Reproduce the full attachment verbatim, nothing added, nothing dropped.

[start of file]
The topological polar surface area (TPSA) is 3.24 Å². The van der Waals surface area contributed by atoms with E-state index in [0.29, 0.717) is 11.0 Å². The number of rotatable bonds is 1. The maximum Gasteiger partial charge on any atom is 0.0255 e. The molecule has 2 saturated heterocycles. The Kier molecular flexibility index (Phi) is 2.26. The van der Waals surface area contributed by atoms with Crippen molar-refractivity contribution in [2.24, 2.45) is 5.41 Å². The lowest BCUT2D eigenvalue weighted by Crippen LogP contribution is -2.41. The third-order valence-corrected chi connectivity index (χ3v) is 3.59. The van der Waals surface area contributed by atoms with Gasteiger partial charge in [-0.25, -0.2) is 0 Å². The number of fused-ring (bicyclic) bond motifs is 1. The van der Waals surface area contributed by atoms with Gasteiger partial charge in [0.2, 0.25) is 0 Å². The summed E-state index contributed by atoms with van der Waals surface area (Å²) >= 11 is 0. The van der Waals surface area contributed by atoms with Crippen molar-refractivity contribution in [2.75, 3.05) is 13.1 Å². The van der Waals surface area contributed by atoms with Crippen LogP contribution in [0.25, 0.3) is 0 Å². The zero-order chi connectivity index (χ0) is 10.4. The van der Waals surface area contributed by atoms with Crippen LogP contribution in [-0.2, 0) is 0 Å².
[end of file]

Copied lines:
The topological polar surface area (TPSA) is 3.24 Å². The van der Waals surface area contributed by atoms with E-state index in [0.29, 0.717) is 11.0 Å². The number of rotatable bonds is 1. The maximum Gasteiger partial charge on any atom is 0.0255 e. The molecule has 2 saturated heterocycles. The Kier molecular flexibility index (Phi) is 2.26. The van der Waals surface area contributed by atoms with Crippen molar-refractivity contribution in [2.24, 2.45) is 5.41 Å². The lowest BCUT2D eigenvalue weighted by Crippen LogP contribution is -2.41. The third-order valence-corrected chi connectivity index (χ3v) is 3.59. The van der Waals surface area contributed by atoms with Gasteiger partial charge in [-0.25, -0.2) is 0 Å². The number of fused-ring (bicyclic) bond motifs is 1. The van der Waals surface area contributed by atoms with Gasteiger partial charge in [0.2, 0.25) is 0 Å². The summed E-state index contributed by atoms with van der Waals surface area (Å²) >= 11 is 0. The van der Waals surface area contributed by atoms with Crippen molar-refractivity contribution in [2.75, 3.05) is 13.1 Å². The van der Waals surface area contributed by atoms with Crippen LogP contribution in [0.25, 0.3) is 0 Å². The zero-order chi connectivity index (χ0) is 10.4. The van der Waals surface area contributed by atoms with Crippen LogP contribution in [-0.2, 0) is 0 Å².